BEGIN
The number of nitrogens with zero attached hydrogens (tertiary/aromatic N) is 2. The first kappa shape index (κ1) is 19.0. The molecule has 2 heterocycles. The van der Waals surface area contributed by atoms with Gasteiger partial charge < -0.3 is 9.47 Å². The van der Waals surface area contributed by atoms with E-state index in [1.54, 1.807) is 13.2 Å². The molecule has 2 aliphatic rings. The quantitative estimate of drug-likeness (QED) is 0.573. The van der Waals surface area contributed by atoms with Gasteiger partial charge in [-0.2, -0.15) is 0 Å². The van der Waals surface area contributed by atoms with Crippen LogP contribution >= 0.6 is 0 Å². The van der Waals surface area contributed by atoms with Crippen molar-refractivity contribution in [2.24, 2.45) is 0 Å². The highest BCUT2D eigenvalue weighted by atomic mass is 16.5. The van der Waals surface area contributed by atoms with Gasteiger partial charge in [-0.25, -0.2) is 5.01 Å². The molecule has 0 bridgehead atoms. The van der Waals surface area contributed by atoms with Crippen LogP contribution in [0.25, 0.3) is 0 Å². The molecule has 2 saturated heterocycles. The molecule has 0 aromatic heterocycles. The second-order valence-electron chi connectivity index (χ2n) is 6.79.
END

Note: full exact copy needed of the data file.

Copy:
The number of nitrogens with zero attached hydrogens (tertiary/aromatic N) is 2. The first kappa shape index (κ1) is 19.0. The molecule has 2 heterocycles. The van der Waals surface area contributed by atoms with Gasteiger partial charge < -0.3 is 9.47 Å². The van der Waals surface area contributed by atoms with E-state index in [1.54, 1.807) is 13.2 Å². The molecule has 2 aliphatic rings. The quantitative estimate of drug-likeness (QED) is 0.573. The van der Waals surface area contributed by atoms with Gasteiger partial charge in [-0.2, -0.15) is 0 Å². The van der Waals surface area contributed by atoms with Crippen LogP contribution >= 0.6 is 0 Å². The van der Waals surface area contributed by atoms with Crippen molar-refractivity contribution in [2.24, 2.45) is 0 Å². The highest BCUT2D eigenvalue weighted by atomic mass is 16.5. The van der Waals surface area contributed by atoms with Gasteiger partial charge in [-0.25, -0.2) is 5.01 Å². The molecule has 0 bridgehead atoms. The van der Waals surface area contributed by atoms with Crippen LogP contribution in [0.25, 0.3) is 0 Å². The molecule has 2 saturated heterocycles. The molecule has 0 aromatic heterocycles. The second-order valence-electron chi connectivity index (χ2n) is 6.79.